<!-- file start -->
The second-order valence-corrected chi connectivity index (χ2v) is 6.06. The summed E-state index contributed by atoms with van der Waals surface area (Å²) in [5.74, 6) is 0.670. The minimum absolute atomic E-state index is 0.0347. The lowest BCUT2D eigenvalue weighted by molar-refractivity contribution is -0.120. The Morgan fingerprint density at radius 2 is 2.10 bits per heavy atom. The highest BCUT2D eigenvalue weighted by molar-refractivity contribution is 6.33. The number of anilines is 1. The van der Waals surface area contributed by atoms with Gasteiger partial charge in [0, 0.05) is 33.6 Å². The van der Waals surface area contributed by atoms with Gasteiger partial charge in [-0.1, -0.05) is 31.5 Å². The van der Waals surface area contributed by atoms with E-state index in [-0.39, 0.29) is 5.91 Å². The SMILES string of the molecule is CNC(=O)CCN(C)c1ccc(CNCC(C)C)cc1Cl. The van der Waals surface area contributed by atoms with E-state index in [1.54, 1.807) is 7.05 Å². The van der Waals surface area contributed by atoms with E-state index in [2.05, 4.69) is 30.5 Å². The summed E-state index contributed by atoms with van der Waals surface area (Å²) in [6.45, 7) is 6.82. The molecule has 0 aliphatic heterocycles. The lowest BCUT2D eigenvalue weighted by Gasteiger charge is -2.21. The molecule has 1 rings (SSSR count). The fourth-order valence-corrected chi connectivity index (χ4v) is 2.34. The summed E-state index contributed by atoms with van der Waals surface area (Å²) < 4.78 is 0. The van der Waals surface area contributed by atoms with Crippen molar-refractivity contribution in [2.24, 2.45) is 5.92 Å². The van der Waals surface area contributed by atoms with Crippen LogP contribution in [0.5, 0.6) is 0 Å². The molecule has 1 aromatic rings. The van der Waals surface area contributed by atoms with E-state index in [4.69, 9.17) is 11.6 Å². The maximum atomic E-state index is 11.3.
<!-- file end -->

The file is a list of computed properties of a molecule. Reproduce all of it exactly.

The second-order valence-corrected chi connectivity index (χ2v) is 6.06. The summed E-state index contributed by atoms with van der Waals surface area (Å²) in [5.74, 6) is 0.670. The minimum absolute atomic E-state index is 0.0347. The lowest BCUT2D eigenvalue weighted by molar-refractivity contribution is -0.120. The Morgan fingerprint density at radius 2 is 2.10 bits per heavy atom. The highest BCUT2D eigenvalue weighted by molar-refractivity contribution is 6.33. The number of anilines is 1. The van der Waals surface area contributed by atoms with Gasteiger partial charge in [0, 0.05) is 33.6 Å². The van der Waals surface area contributed by atoms with Gasteiger partial charge in [-0.1, -0.05) is 31.5 Å². The van der Waals surface area contributed by atoms with E-state index in [-0.39, 0.29) is 5.91 Å². The SMILES string of the molecule is CNC(=O)CCN(C)c1ccc(CNCC(C)C)cc1Cl. The van der Waals surface area contributed by atoms with E-state index in [1.54, 1.807) is 7.05 Å². The van der Waals surface area contributed by atoms with E-state index in [2.05, 4.69) is 30.5 Å². The summed E-state index contributed by atoms with van der Waals surface area (Å²) in [6.45, 7) is 6.82. The molecule has 0 aliphatic heterocycles. The lowest BCUT2D eigenvalue weighted by Gasteiger charge is -2.21. The molecule has 1 rings (SSSR count). The fourth-order valence-corrected chi connectivity index (χ4v) is 2.34. The summed E-state index contributed by atoms with van der Waals surface area (Å²) < 4.78 is 0. The van der Waals surface area contributed by atoms with Crippen molar-refractivity contribution in [2.24, 2.45) is 5.92 Å². The van der Waals surface area contributed by atoms with Crippen LogP contribution in [0.5, 0.6) is 0 Å². The molecule has 1 aromatic rings. The van der Waals surface area contributed by atoms with E-state index in [4.69, 9.17) is 11.6 Å². The maximum atomic E-state index is 11.3.